Playing the Long Game in Richmond
Jennifer Wakefield, president and CEO for the Greater Richmond Partnership, says she distinctly remembers the day her organization first got word of the LEGO site search. “LEGO was a lead from Dennis Donovan last October,” she says.
“We were told that they were looking to hire up to 2,000 people and would have a solar farm as part of the project,” says Wakefield. “Legislation passed last year in Virginia was an important part of the process.”
LEGO brought a team of 20 executives from Denmark to tour Greater Richmond in March of this year. “We thought we had a pretty good presentation,” says Wakefield. “We wanted to align with their values. LEGO means ‘play well’ in Danish, so we treated this project differently.”
LEGO considered other sites in multiple states before narrowing its options down to a short list that included Greater Richmond. Home to an Amazon fulfillment center and a Capital One data center among other tenants, Meadowville Technology Park most recently expanded its footprint in 2020 when the Chesterfield County Economic Development Authority purchased a 353-acre property that was formerly part of an 800-acre American Tobacco cigarette plant site.
“Our location on the East Coast was a significant reason why they chose Richmond,” Wakefield adds. “They have an office in Connecticut. Being located in an East Coast time zone helped us. Plus, VEDP had pitched them several years back, so they already knew about us from their previous interaction with the state of Virginia.”
LEGO’s new campus in Virginia will have the characteristic playfulness and colors of the company’s popular toys, just like its HQ in Denmark (pictured). Image courtesy of LEGO Group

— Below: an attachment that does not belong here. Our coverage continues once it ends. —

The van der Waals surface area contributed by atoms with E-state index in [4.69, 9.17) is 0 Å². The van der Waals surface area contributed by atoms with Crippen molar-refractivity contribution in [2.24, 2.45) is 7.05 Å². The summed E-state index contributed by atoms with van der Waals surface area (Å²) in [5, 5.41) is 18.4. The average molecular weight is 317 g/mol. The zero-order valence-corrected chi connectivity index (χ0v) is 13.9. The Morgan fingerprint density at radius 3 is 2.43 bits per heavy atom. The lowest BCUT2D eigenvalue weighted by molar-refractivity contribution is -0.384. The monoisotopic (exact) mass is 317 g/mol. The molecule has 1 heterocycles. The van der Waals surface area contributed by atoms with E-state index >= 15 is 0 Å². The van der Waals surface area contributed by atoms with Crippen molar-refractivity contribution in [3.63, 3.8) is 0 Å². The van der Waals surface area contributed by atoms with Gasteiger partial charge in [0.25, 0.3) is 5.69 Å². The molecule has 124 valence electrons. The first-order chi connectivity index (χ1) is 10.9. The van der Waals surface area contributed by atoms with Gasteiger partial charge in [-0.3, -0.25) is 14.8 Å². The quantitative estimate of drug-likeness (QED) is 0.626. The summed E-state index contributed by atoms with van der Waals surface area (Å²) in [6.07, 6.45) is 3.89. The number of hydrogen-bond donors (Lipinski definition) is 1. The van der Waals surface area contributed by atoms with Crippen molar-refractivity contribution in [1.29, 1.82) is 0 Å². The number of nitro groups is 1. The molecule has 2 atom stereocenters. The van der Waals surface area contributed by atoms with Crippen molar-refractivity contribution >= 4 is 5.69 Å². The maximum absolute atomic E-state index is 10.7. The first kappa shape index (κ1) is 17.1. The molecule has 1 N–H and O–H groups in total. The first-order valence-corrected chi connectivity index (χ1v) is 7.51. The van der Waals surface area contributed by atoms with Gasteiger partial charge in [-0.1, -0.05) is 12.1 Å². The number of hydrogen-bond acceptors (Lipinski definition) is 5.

Robust Recovery: From 2020 to 2021, projects in Virginia increased by 51%, new job creation increased by 48%, and investment increased by $33.3 billion.
Incentives also were a factor in LEGO’s decision. An official with VEDP shared the following details on the deal package: “The LEGO Group will be eligible to receive an MEI (Major Employment and Investment) custom performance grant of $56 million based on an investment of more than $1 billion and the creation of jobs estimated to be in excess of 1,760, as well as site development improvements estimated at up to $19 million, subject to approval by the Virginia General Assembly. Support for the LEGO Group’s job creation will be provided through the Virginia Talent Accelerator Program, a workforce initiative created by VEDP in collaboration with the Virginia Community College System and other higher education partners, with funding support from the Governor’s administration and the Virginia General Assembly.”
Reaction to LEGO’s announcement has been ecstatic throughout the community, says Wakefield. “Richmond has had a lot of great announcements in the last two years, but nothing is similar to a global brand like LEGO,” she notes. “There is something special about having that brand name here.”